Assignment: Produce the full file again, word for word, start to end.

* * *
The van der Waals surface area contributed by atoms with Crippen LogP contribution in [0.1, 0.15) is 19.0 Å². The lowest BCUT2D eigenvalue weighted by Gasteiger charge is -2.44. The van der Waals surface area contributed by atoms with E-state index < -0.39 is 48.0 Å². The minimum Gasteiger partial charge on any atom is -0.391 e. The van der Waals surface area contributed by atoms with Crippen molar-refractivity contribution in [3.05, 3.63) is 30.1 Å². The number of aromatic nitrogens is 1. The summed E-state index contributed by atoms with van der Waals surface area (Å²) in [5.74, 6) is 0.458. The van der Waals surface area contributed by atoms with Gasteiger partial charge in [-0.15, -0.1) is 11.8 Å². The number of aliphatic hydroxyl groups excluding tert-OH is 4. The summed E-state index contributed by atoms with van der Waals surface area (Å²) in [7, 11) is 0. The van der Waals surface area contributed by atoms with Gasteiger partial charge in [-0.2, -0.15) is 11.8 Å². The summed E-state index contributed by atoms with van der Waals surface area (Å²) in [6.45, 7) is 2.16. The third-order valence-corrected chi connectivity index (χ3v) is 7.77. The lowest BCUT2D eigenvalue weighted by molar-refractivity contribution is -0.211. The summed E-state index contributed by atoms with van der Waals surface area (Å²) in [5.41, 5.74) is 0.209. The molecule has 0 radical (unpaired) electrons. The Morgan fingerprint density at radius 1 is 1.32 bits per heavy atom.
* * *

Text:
The van der Waals surface area contributed by atoms with Crippen LogP contribution in [0.1, 0.15) is 19.0 Å². The lowest BCUT2D eigenvalue weighted by Gasteiger charge is -2.44. The van der Waals surface area contributed by atoms with E-state index < -0.39 is 48.0 Å². The minimum Gasteiger partial charge on any atom is -0.391 e. The van der Waals surface area contributed by atoms with Crippen molar-refractivity contribution in [3.05, 3.63) is 30.1 Å². The number of aromatic nitrogens is 1. The summed E-state index contributed by atoms with van der Waals surface area (Å²) in [5.74, 6) is 0.458. The van der Waals surface area contributed by atoms with Gasteiger partial charge in [-0.15, -0.1) is 11.8 Å². The number of aliphatic hydroxyl groups excluding tert-OH is 4. The summed E-state index contributed by atoms with van der Waals surface area (Å²) in [7, 11) is 0. The van der Waals surface area contributed by atoms with Gasteiger partial charge in [-0.2, -0.15) is 11.8 Å². The summed E-state index contributed by atoms with van der Waals surface area (Å²) in [6.45, 7) is 2.16. The third-order valence-corrected chi connectivity index (χ3v) is 7.77. The lowest BCUT2D eigenvalue weighted by molar-refractivity contribution is -0.211. The summed E-state index contributed by atoms with van der Waals surface area (Å²) in [5.41, 5.74) is 0.209. The molecule has 0 radical (unpaired) electrons. The Morgan fingerprint density at radius 1 is 1.32 bits per heavy atom.